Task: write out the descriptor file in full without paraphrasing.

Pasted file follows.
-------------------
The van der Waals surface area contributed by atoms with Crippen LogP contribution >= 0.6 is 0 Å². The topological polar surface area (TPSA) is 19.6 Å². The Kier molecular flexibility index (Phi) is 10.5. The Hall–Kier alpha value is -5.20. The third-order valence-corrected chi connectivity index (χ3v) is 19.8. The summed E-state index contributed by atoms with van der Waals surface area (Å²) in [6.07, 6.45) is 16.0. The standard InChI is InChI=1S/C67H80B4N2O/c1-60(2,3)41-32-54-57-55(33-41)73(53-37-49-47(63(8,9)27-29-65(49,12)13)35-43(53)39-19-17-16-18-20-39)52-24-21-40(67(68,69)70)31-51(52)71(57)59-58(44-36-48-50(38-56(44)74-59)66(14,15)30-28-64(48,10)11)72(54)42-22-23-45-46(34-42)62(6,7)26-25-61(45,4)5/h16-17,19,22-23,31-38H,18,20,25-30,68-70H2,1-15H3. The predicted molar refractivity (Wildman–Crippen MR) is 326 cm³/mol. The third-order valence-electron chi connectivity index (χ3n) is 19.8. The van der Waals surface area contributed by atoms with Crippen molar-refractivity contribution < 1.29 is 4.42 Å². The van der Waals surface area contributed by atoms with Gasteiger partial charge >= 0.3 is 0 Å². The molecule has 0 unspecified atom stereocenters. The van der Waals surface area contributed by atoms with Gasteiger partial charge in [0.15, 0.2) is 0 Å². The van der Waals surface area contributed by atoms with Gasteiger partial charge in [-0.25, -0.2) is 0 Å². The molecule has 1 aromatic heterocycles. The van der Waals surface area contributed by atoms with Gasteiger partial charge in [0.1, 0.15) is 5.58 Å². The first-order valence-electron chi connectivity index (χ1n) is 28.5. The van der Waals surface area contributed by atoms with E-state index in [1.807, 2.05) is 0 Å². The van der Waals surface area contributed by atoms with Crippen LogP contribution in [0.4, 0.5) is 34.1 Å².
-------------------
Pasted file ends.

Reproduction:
The van der Waals surface area contributed by atoms with Crippen LogP contribution >= 0.6 is 0 Å². The topological polar surface area (TPSA) is 19.6 Å². The Kier molecular flexibility index (Phi) is 10.5. The Hall–Kier alpha value is -5.20. The third-order valence-corrected chi connectivity index (χ3v) is 19.8. The summed E-state index contributed by atoms with van der Waals surface area (Å²) in [6.07, 6.45) is 16.0. The standard InChI is InChI=1S/C67H80B4N2O/c1-60(2,3)41-32-54-57-55(33-41)73(53-37-49-47(63(8,9)27-29-65(49,12)13)35-43(53)39-19-17-16-18-20-39)52-24-21-40(67(68,69)70)31-51(52)71(57)59-58(44-36-48-50(38-56(44)74-59)66(14,15)30-28-64(48,10)11)72(54)42-22-23-45-46(34-42)62(6,7)26-25-61(45,4)5/h16-17,19,22-23,31-38H,18,20,25-30,68-70H2,1-15H3. The predicted molar refractivity (Wildman–Crippen MR) is 326 cm³/mol. The third-order valence-electron chi connectivity index (χ3n) is 19.8. The van der Waals surface area contributed by atoms with Crippen molar-refractivity contribution < 1.29 is 4.42 Å². The van der Waals surface area contributed by atoms with Gasteiger partial charge >= 0.3 is 0 Å². The molecule has 0 unspecified atom stereocenters. The van der Waals surface area contributed by atoms with Gasteiger partial charge in [0.15, 0.2) is 0 Å². The van der Waals surface area contributed by atoms with Gasteiger partial charge in [-0.25, -0.2) is 0 Å². The molecule has 1 aromatic heterocycles. The van der Waals surface area contributed by atoms with Gasteiger partial charge in [0.1, 0.15) is 5.58 Å². The first-order valence-electron chi connectivity index (χ1n) is 28.5. The van der Waals surface area contributed by atoms with E-state index in [1.807, 2.05) is 0 Å². The van der Waals surface area contributed by atoms with Crippen LogP contribution in [0.4, 0.5) is 34.1 Å².